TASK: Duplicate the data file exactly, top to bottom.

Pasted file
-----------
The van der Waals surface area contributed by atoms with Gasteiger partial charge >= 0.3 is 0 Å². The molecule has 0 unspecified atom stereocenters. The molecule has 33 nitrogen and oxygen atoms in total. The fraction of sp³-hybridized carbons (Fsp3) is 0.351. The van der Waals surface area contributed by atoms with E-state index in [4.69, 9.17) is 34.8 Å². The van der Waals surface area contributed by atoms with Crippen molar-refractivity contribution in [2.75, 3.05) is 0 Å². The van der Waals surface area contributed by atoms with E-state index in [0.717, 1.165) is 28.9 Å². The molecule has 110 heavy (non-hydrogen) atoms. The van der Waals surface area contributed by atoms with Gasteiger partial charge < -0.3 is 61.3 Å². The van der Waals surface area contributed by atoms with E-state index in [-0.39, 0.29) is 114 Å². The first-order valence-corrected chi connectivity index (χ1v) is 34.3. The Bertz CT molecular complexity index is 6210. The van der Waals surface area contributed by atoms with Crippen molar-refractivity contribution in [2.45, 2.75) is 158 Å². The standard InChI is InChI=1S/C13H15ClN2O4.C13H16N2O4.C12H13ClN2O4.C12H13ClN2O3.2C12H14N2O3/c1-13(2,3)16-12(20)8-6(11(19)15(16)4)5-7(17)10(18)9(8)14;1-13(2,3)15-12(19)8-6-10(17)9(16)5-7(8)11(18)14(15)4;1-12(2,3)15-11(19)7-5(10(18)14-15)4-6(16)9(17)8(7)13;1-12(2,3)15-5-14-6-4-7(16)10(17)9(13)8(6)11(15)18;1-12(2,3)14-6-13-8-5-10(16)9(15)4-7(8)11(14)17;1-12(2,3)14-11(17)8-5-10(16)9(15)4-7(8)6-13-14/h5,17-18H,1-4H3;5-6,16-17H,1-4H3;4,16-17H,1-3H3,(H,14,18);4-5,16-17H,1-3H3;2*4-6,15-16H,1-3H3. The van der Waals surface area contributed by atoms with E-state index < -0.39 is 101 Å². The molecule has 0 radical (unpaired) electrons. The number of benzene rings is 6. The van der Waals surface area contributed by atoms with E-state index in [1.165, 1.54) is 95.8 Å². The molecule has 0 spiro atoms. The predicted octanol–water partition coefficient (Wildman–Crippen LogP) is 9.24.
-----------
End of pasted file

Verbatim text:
The van der Waals surface area contributed by atoms with Gasteiger partial charge >= 0.3 is 0 Å². The molecule has 0 unspecified atom stereocenters. The molecule has 33 nitrogen and oxygen atoms in total. The fraction of sp³-hybridized carbons (Fsp3) is 0.351. The van der Waals surface area contributed by atoms with E-state index in [4.69, 9.17) is 34.8 Å². The van der Waals surface area contributed by atoms with Crippen molar-refractivity contribution in [2.75, 3.05) is 0 Å². The van der Waals surface area contributed by atoms with E-state index in [0.717, 1.165) is 28.9 Å². The molecule has 110 heavy (non-hydrogen) atoms. The van der Waals surface area contributed by atoms with Gasteiger partial charge < -0.3 is 61.3 Å². The van der Waals surface area contributed by atoms with E-state index in [-0.39, 0.29) is 114 Å². The first-order valence-corrected chi connectivity index (χ1v) is 34.3. The Bertz CT molecular complexity index is 6210. The van der Waals surface area contributed by atoms with Crippen molar-refractivity contribution in [2.45, 2.75) is 158 Å². The standard InChI is InChI=1S/C13H15ClN2O4.C13H16N2O4.C12H13ClN2O4.C12H13ClN2O3.2C12H14N2O3/c1-13(2,3)16-12(20)8-6(11(19)15(16)4)5-7(17)10(18)9(8)14;1-13(2,3)15-12(19)8-6-10(17)9(16)5-7(8)11(18)14(15)4;1-12(2,3)15-11(19)7-5(10(18)14-15)4-6(16)9(17)8(7)13;1-12(2,3)15-5-14-6-4-7(16)10(17)9(13)8(6)11(15)18;1-12(2,3)14-6-13-8-5-10(16)9(15)4-7(8)11(14)17;1-12(2,3)14-11(17)8-5-10(16)9(15)4-7(8)6-13-14/h5,17-18H,1-4H3;5-6,16-17H,1-4H3;4,16-17H,1-3H3,(H,14,18);4-5,16-17H,1-3H3;2*4-6,15-16H,1-3H3. The van der Waals surface area contributed by atoms with E-state index < -0.39 is 101 Å². The molecule has 0 radical (unpaired) electrons. The number of benzene rings is 6. The van der Waals surface area contributed by atoms with E-state index in [1.165, 1.54) is 95.8 Å². The molecule has 0 spiro atoms. The predicted octanol–water partition coefficient (Wildman–Crippen LogP) is 9.24.